Andrew Sullivan has a long article in New York, “The Gay Church.” For Sullivan, it is a temperate and reasonable article.
He points out the contradiction between a church which supposedly excludes gays from the priesthood but has a clergy, including bishops and cardinals, taht is substantially gay — estimates range from 15% to 60%, with the best estimates about 30-40% in diocesan clergy and mush higher in religious orders.
Sullivan defends gay priests from attack, but he admits there are problems,.
“to decouple the sexual-abuse crisis entirely from the question of gay priests is a willful avoidance of an ugly truth. Pedophilia is a separate category outside the question of sexual orientation. But some abuse of male teens and young adults, as well as abuse of other priests, is clearly related to homosexuality gone horribly astray — and around a quarter of the reported cases involve 15- to 17-year-old victims.”
Sullivan knows that gay priests, like straight priests, sometimes fail and violate celibacy in non-abusive relationships. That is a sin that can be repented of and forgiven, but it creates a further problem:
“a poisonous kind of omertà took hold, the priesthood acting as a forum of mutually assured destruction. Since many fellow priests know about each other’s sexuality and/or lapses, they all have the ability to blackmail one another. Mundane failings — like a brief affair — can become easily blurred with profound evils like child abuse. If you expose a child molester to his superior, for example, he might expose your own homosexuality and destroy your career.
This dynamic has made the clerical closet — not the fact of gay priests but the way that fact has been hidden — a core mechanism for tolerating and enabling abuse. On top of all this, the vow of obedience to superiors gives gay bishops and cardinals huge sway over their priestly flock. Some, of course, realized this power could be leveraged for sex and abused it.
Sullivan’s solution is that gay priests should be honest and publicly admit their gayness and either leave the priesthood or reaffirm their intention to be chaste and celibate.
“A third option would simply encourage an end to the clerical closet, which is to say, ask all priests to obey one of the Ten Commandments: not to lie about themselves. It would require gay priests to identify as such to their superiors and parishioners and, in clearing the air, make a renewed public vow of celibacy. (Whether celibacy is healthy for the church is its own question, one oddly distinct from the current crisis; a relaxation of the rules wouldn’t in itself resolve the church’s position on homosexuality, and an embrace of homosexuality is compatible with a celibate priesthood.) Encouraging an end to the closet would underline the distinction the church formally makes between homosexual identity and homosexual acts. It would deter disturbed closet cases from entering the priesthood and provide priestly role models for gay Catholics who find themselves called to celibacy. Those gay priests who refused to be fully transparent could leave. Cardinals and bishops and directors of seminaries could insist on frank discourse on the matter. Double lives would become far less common. If a priest is committed to celibacy and doing a good job, why is his public gayness a problem?”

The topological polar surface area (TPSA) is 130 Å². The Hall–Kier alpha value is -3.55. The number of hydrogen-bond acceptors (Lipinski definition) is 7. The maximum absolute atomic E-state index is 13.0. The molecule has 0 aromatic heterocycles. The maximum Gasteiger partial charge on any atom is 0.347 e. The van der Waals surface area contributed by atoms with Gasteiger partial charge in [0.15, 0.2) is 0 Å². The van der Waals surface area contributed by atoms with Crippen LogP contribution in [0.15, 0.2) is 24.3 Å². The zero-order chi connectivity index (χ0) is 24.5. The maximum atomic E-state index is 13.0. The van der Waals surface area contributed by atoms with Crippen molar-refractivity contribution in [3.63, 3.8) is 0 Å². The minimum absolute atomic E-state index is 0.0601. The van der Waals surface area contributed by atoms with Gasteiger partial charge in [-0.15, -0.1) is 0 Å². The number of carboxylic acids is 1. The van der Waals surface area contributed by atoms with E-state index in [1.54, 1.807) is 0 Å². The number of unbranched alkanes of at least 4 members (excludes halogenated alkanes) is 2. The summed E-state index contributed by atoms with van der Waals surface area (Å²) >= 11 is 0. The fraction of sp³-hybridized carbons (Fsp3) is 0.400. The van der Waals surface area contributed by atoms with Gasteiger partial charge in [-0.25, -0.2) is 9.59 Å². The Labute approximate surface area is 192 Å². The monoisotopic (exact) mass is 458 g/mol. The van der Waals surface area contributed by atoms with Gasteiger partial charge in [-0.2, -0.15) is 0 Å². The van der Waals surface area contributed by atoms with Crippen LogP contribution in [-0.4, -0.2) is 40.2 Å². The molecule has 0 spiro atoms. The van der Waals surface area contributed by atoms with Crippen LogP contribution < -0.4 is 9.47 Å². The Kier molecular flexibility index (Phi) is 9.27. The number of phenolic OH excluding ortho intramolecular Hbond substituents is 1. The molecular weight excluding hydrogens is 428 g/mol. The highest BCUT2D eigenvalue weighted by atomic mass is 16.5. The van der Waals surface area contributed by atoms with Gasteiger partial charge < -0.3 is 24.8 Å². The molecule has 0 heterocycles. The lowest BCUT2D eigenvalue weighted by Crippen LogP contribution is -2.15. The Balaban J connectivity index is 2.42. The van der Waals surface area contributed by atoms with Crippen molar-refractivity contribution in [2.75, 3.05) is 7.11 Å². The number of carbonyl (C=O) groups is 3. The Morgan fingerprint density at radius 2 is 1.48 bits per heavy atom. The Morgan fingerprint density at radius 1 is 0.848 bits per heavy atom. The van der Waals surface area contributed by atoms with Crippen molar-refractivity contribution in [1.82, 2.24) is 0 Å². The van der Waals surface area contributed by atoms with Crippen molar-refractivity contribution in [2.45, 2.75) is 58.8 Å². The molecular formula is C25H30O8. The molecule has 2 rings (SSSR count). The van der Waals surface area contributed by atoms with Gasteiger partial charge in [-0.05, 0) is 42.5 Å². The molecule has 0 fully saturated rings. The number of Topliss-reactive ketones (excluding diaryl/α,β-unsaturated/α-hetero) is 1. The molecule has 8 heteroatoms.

A good question. What would be the effect if it were publicly acknowledged that a third of Catholic priests were gay, but they were leading chaste lives? One problem is the identification of gayness with lack of masculinity. This is not true; but the type of gays who tend to become priests are not the biker or rugby types. Straight men who are not very masculine are also a problem. The Western churches have long repelled men who desire to be masculine, and a further identification of the clergy as non-masculine would not help.
I respect gay priests who are sincere in their intention to be celibate. But the corruption in the Church creates an environment which is dangerous to such priests. Seminarians are subjected to an environment like that of classical pederasty, in which older priests become mentors and predators of young men. Once compromised, a seminarian or a priest is vulnerable to pressure to have sex and is reluctant to reveal abuse for fear his own failures will become public.
How to deal with this? the key figures are seminary authorities and bishops. If they are compromised, they must be removed, and uncompromised men of integrity put into authority. They will have the wisdom to deal with the problems that both straight and gay priests encounter. However, Francis’ reluctance to examine and deal with the corrupt atmosphere that tolerated, enabled, and promoted McCarrick shows that he is unwilling or unable to deal with the problem. And Francis won’t resign.
Al we can hope for is that the next pope will either deal with the problem, or at least let bishops’ conferences and laity deal with the problem, and not block them, as Francis has done.